- Because Medicaid shoulders huge financial burdens for high needs Americans, the rest of us don’t see these sky-high costs factored into our health insurance, which is less expensive, accordingly.
I’ve also written how, under the Affordable Care Act, officials pressed doctors and hospitals, especially through Medicaid and Medicare, to reduce costs and to improve safety, efficiency, and effectiveness in the health care system, for example, with bundled payments for hip and knee replacements — an increasingly common procedure for seniors.
Weighing all these benefits, opponents still cry waste, fraud, and abuse as one of their reasons for attacking Medicaid — and this clearly exists in the $552 billion program. I’ve written how the previous Administration created a task force and had scored some big prosecutions of the low-lifes who chiseled from Uncle Sam.
But, when Medicaid operates more efficiently than private insurance and its per beneficiary costs rise slower than private employer efforts, why gut it and why not expand it?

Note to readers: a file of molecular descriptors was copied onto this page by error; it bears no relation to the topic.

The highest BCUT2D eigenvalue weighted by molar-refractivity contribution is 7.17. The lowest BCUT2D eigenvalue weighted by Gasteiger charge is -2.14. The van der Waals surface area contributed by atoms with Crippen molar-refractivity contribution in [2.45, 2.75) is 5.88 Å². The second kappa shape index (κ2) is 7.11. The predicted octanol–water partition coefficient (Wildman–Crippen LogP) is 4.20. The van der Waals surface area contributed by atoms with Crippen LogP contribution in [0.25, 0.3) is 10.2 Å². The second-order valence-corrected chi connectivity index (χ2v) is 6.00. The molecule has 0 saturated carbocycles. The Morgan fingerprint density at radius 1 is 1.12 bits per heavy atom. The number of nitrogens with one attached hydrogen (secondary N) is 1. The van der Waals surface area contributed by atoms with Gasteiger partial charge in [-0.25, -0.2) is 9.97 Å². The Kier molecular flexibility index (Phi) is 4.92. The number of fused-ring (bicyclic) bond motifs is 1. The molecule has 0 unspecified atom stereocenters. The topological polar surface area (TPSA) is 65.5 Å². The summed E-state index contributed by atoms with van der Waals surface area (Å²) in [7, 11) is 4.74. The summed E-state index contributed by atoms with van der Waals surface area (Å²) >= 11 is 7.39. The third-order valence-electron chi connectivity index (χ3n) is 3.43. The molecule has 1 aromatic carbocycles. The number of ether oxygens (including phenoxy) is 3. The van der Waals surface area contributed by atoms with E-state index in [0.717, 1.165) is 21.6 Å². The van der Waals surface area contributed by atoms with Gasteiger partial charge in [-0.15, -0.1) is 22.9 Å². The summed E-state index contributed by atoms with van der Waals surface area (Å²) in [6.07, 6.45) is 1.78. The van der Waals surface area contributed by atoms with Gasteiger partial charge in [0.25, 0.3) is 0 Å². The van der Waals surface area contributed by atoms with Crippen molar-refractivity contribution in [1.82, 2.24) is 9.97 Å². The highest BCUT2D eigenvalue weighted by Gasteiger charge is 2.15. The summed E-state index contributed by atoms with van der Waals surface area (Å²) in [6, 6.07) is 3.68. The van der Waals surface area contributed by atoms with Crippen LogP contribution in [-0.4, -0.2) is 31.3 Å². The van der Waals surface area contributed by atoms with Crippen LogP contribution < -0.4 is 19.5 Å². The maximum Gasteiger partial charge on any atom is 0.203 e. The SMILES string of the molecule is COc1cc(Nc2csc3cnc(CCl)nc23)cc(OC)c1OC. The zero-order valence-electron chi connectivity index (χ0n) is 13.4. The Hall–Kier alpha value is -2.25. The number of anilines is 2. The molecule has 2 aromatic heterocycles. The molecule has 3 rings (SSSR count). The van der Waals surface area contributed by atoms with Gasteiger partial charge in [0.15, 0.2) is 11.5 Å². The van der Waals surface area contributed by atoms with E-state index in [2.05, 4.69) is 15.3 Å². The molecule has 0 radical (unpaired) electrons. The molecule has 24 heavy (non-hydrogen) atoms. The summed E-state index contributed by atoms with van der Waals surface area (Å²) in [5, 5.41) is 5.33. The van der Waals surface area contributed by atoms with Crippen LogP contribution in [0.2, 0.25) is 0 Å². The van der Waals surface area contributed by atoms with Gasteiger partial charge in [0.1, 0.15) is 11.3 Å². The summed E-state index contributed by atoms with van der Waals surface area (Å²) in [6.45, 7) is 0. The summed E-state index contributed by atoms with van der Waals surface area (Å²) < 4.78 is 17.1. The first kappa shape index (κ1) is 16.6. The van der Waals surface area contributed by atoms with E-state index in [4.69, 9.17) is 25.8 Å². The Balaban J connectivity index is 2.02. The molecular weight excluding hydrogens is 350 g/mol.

Some cruel conclusions about race and income can be drawn from results of studies that have examined health outcomes in states that have declined to expand Medicaid, as some health researchers wrote, noting,
Low-income adults in Medicaid non-expanding states, who are disproportionately represented by blacks and rural residents, were worse off for multiple health-related outcomes compared to their counterparts in Medicaid expanding states
Eliminating a sustained commitment